It’s always been a dynamic market when it comes to M&A, but you’ve got all these other forces sitting out there like tax reform. We might wind up seeing capital gains go from current 20% to maybe they’re talking about 39.6%. You wonder how much people do need to grow to bridge that gap. At least the people that I’m speaking with think it’s unlikely that we’re going to see that in 2021, but that it may be certainly on the docket for 2022. That’s going to take a big bite out of net proceeds if we see cap gains go up by that amount.
We saw a big push at the end of the year in 2020 to try and get some deals that could get done by the end of the year in 2020. I think people got realistic about multiples and got it done. At the end of the day when someone’s ready to sell or has to sell on a necessity, they’re going to sell and they’ll try to structure the transaction to lower the tax impact of that. Even in historic areas of higher capital gains rates in individual tax rates, we still have great deal flow. With the amount of money that’s on the sidelines with private equity, large corporates and then the family offices that are diving into it directly. There’s an amount of money on the sidelines that’s got to be deployed.
That begs the question on what we continue to see high multiples because there is that pressure to deploy all that capital. It will be interesting to see what happens. Let’s put our crystal balls to the side because we’ve tried to figure out what’s going to happen. I’m interested to dive into what you’re seeing from deal structure perspective. We had an interesting conversation and it looks like you’re starting to see some creative deal structures. I’m excited to dive into that. As you referenced earlier in the conversation, we’re seeing valuation gap, whether it’s to the positive side because companies have done so well or to the negative side because they had a negative impact as a result of COVID. What are you seeing that buyers and sellers are doing creatively to bridge those gaps?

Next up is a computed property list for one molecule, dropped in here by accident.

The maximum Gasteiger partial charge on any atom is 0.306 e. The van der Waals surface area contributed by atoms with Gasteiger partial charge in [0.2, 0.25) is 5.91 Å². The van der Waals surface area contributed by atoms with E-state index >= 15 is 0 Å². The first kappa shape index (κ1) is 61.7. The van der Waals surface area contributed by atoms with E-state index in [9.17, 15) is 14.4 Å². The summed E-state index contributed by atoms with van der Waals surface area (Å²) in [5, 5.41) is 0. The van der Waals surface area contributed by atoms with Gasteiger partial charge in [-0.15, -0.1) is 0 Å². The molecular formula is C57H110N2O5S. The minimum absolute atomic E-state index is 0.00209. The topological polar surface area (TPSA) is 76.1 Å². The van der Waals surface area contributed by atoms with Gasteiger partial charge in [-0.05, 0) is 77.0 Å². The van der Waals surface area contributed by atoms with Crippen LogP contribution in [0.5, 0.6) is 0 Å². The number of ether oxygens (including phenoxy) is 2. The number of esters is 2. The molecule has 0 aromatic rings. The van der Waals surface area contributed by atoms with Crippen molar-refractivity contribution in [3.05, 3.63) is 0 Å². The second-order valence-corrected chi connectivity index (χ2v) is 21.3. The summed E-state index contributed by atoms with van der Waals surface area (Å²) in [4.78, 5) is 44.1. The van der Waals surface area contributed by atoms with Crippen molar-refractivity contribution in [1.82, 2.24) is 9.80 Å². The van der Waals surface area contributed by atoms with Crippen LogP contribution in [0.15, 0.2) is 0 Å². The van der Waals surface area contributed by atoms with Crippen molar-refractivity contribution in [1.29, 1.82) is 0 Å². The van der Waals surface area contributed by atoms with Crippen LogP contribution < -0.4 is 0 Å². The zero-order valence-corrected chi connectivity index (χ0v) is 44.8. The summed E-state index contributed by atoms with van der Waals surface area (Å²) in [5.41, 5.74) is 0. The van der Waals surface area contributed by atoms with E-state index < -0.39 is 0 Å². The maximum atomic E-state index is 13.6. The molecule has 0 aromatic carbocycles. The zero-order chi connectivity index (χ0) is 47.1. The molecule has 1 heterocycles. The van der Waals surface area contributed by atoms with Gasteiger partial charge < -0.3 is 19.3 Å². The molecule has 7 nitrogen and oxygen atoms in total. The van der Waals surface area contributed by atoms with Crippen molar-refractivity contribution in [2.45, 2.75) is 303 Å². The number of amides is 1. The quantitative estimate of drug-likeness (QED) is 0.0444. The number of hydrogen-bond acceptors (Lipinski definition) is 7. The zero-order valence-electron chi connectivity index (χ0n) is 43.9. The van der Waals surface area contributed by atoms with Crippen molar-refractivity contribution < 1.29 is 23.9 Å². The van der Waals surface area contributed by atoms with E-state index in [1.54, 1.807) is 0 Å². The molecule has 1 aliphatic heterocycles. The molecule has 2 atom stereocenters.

I think the basis of any valuation is understanding the numbers, having normalized numbers and recurring sustainable revenue and EBITDA numbers. When you’re in the COVID era, it’s bouncing all over the place. It’s either bouncing up to the high side artificially or it’s suppressed artificially because of COVID. What I’m seeing and what we’re having happen in deals is that people are working off at 2019 numbers. What they’re doing is they’re saying, “Let’s work off 2019 as a base and we’ll look back at 2018 and 2017 to make sure 2019 is a good number, isn’t artificial as well for one reason or another. We’re going to value the deal on 2019 with a couple unique structures to it.”